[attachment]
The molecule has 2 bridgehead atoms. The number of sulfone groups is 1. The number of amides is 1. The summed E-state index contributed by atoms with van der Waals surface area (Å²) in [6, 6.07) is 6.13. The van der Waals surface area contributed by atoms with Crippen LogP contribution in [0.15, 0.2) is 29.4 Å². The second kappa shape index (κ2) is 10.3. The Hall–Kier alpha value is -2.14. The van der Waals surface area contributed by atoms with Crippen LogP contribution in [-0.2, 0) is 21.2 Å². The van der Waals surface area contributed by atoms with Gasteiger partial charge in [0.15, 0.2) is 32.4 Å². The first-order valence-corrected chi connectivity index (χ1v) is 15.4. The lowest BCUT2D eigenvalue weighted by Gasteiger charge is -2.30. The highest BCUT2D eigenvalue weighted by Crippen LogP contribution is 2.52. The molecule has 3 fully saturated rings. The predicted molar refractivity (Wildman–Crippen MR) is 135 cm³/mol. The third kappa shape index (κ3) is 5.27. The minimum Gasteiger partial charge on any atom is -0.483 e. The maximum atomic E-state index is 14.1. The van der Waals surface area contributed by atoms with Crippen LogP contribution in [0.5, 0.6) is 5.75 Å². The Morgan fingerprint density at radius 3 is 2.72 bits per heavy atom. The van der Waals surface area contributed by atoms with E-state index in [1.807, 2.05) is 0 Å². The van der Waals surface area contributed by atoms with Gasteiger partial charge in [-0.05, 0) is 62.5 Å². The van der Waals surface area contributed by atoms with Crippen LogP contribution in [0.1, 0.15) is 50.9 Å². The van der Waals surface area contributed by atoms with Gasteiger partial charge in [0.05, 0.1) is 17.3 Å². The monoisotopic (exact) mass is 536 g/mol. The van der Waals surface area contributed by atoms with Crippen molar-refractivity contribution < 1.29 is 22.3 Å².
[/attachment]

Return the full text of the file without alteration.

The molecule has 2 bridgehead atoms. The number of sulfone groups is 1. The number of amides is 1. The summed E-state index contributed by atoms with van der Waals surface area (Å²) in [6, 6.07) is 6.13. The van der Waals surface area contributed by atoms with Crippen LogP contribution in [0.15, 0.2) is 29.4 Å². The second kappa shape index (κ2) is 10.3. The Hall–Kier alpha value is -2.14. The van der Waals surface area contributed by atoms with Crippen LogP contribution in [-0.2, 0) is 21.2 Å². The van der Waals surface area contributed by atoms with Gasteiger partial charge in [0.15, 0.2) is 32.4 Å². The first-order valence-corrected chi connectivity index (χ1v) is 15.4. The lowest BCUT2D eigenvalue weighted by Gasteiger charge is -2.30. The highest BCUT2D eigenvalue weighted by Crippen LogP contribution is 2.52. The molecule has 3 fully saturated rings. The predicted molar refractivity (Wildman–Crippen MR) is 135 cm³/mol. The third kappa shape index (κ3) is 5.27. The minimum Gasteiger partial charge on any atom is -0.483 e. The maximum atomic E-state index is 14.1. The van der Waals surface area contributed by atoms with Crippen LogP contribution in [0.5, 0.6) is 5.75 Å². The Morgan fingerprint density at radius 3 is 2.72 bits per heavy atom. The van der Waals surface area contributed by atoms with E-state index in [1.807, 2.05) is 0 Å². The van der Waals surface area contributed by atoms with Gasteiger partial charge in [-0.05, 0) is 62.5 Å². The van der Waals surface area contributed by atoms with Crippen LogP contribution in [0.1, 0.15) is 50.9 Å². The van der Waals surface area contributed by atoms with Gasteiger partial charge in [0.05, 0.1) is 17.3 Å². The monoisotopic (exact) mass is 536 g/mol. The van der Waals surface area contributed by atoms with Crippen molar-refractivity contribution < 1.29 is 22.3 Å².